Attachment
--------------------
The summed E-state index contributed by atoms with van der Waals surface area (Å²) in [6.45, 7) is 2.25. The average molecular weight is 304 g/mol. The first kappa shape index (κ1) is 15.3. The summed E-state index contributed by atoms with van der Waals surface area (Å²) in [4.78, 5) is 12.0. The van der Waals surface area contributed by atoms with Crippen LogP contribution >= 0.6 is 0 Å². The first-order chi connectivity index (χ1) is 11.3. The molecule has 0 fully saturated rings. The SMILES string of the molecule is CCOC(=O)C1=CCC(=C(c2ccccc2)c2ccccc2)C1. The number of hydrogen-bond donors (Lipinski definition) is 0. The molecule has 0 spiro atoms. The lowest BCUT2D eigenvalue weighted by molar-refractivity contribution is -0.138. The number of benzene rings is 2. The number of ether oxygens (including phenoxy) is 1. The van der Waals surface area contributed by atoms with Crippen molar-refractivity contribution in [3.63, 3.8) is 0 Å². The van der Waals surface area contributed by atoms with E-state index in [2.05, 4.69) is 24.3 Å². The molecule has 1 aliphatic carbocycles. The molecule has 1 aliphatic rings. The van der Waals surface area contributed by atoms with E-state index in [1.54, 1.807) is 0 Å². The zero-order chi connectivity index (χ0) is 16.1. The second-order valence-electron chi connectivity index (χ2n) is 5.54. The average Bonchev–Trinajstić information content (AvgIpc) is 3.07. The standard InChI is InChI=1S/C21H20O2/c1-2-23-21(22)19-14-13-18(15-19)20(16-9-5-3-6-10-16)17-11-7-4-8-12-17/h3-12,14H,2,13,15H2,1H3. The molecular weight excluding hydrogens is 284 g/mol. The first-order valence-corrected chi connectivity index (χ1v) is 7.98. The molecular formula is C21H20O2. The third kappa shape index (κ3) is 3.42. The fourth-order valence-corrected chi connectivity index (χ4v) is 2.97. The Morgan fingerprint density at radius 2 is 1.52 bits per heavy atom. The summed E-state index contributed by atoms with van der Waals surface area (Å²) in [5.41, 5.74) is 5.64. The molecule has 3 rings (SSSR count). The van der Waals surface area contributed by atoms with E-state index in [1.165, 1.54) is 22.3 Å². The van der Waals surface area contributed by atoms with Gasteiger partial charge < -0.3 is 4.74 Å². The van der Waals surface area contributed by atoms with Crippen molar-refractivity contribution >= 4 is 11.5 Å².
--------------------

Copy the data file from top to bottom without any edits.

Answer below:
The summed E-state index contributed by atoms with van der Waals surface area (Å²) in [6.45, 7) is 2.25. The average molecular weight is 304 g/mol. The first kappa shape index (κ1) is 15.3. The summed E-state index contributed by atoms with van der Waals surface area (Å²) in [4.78, 5) is 12.0. The van der Waals surface area contributed by atoms with Crippen LogP contribution >= 0.6 is 0 Å². The first-order chi connectivity index (χ1) is 11.3. The molecule has 0 fully saturated rings. The SMILES string of the molecule is CCOC(=O)C1=CCC(=C(c2ccccc2)c2ccccc2)C1. The number of hydrogen-bond donors (Lipinski definition) is 0. The molecule has 0 spiro atoms. The lowest BCUT2D eigenvalue weighted by molar-refractivity contribution is -0.138. The number of benzene rings is 2. The number of ether oxygens (including phenoxy) is 1. The van der Waals surface area contributed by atoms with Crippen molar-refractivity contribution in [3.63, 3.8) is 0 Å². The van der Waals surface area contributed by atoms with E-state index in [2.05, 4.69) is 24.3 Å². The molecule has 1 aliphatic carbocycles. The molecule has 1 aliphatic rings. The van der Waals surface area contributed by atoms with E-state index in [1.54, 1.807) is 0 Å². The zero-order chi connectivity index (χ0) is 16.1. The second-order valence-electron chi connectivity index (χ2n) is 5.54. The average Bonchev–Trinajstić information content (AvgIpc) is 3.07. The standard InChI is InChI=1S/C21H20O2/c1-2-23-21(22)19-14-13-18(15-19)20(16-9-5-3-6-10-16)17-11-7-4-8-12-17/h3-12,14H,2,13,15H2,1H3. The molecular weight excluding hydrogens is 284 g/mol. The first-order valence-corrected chi connectivity index (χ1v) is 7.98. The molecular formula is C21H20O2. The third kappa shape index (κ3) is 3.42. The fourth-order valence-corrected chi connectivity index (χ4v) is 2.97. The Morgan fingerprint density at radius 2 is 1.52 bits per heavy atom. The summed E-state index contributed by atoms with van der Waals surface area (Å²) in [5.41, 5.74) is 5.64. The molecule has 3 rings (SSSR count). The van der Waals surface area contributed by atoms with E-state index in [1.165, 1.54) is 22.3 Å². The van der Waals surface area contributed by atoms with Gasteiger partial charge < -0.3 is 4.74 Å². The van der Waals surface area contributed by atoms with Crippen molar-refractivity contribution >= 4 is 11.5 Å².